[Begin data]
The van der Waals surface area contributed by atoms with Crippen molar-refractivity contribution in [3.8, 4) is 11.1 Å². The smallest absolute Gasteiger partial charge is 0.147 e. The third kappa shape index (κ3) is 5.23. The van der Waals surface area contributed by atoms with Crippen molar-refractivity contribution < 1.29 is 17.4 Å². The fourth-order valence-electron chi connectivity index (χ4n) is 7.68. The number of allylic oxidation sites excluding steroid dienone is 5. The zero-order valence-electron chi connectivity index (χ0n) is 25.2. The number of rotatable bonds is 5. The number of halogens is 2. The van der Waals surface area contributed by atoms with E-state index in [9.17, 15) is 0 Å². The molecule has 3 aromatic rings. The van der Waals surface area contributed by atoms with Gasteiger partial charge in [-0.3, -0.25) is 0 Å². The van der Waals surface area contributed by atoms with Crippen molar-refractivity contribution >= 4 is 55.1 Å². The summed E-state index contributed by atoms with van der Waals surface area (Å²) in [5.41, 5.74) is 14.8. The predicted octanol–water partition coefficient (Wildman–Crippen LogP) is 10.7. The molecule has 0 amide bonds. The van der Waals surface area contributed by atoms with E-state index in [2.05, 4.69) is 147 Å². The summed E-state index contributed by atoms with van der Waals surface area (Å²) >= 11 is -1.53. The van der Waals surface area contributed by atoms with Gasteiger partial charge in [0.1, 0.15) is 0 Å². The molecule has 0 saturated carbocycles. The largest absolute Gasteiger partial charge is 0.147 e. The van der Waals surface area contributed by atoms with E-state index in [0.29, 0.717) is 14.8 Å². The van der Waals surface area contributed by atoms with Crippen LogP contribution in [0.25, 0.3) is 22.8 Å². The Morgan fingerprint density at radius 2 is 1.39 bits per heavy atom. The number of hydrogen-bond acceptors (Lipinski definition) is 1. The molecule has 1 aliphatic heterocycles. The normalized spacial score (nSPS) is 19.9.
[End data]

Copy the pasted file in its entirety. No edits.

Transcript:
The van der Waals surface area contributed by atoms with Crippen molar-refractivity contribution in [3.8, 4) is 11.1 Å². The smallest absolute Gasteiger partial charge is 0.147 e. The third kappa shape index (κ3) is 5.23. The van der Waals surface area contributed by atoms with Crippen molar-refractivity contribution < 1.29 is 17.4 Å². The fourth-order valence-electron chi connectivity index (χ4n) is 7.68. The number of allylic oxidation sites excluding steroid dienone is 5. The zero-order valence-electron chi connectivity index (χ0n) is 25.2. The number of rotatable bonds is 5. The number of halogens is 2. The van der Waals surface area contributed by atoms with E-state index in [9.17, 15) is 0 Å². The molecule has 3 aromatic rings. The van der Waals surface area contributed by atoms with Gasteiger partial charge in [-0.3, -0.25) is 0 Å². The van der Waals surface area contributed by atoms with Crippen molar-refractivity contribution >= 4 is 55.1 Å². The summed E-state index contributed by atoms with van der Waals surface area (Å²) in [5.41, 5.74) is 14.8. The predicted octanol–water partition coefficient (Wildman–Crippen LogP) is 10.7. The molecule has 0 amide bonds. The van der Waals surface area contributed by atoms with E-state index in [2.05, 4.69) is 147 Å². The summed E-state index contributed by atoms with van der Waals surface area (Å²) >= 11 is -1.53. The van der Waals surface area contributed by atoms with Gasteiger partial charge in [0.1, 0.15) is 0 Å². The molecule has 0 saturated carbocycles. The largest absolute Gasteiger partial charge is 0.147 e. The van der Waals surface area contributed by atoms with E-state index in [0.29, 0.717) is 14.8 Å². The van der Waals surface area contributed by atoms with Crippen LogP contribution in [0.25, 0.3) is 22.8 Å². The Morgan fingerprint density at radius 2 is 1.39 bits per heavy atom. The number of hydrogen-bond acceptors (Lipinski definition) is 1. The molecule has 1 aliphatic heterocycles. The normalized spacial score (nSPS) is 19.9.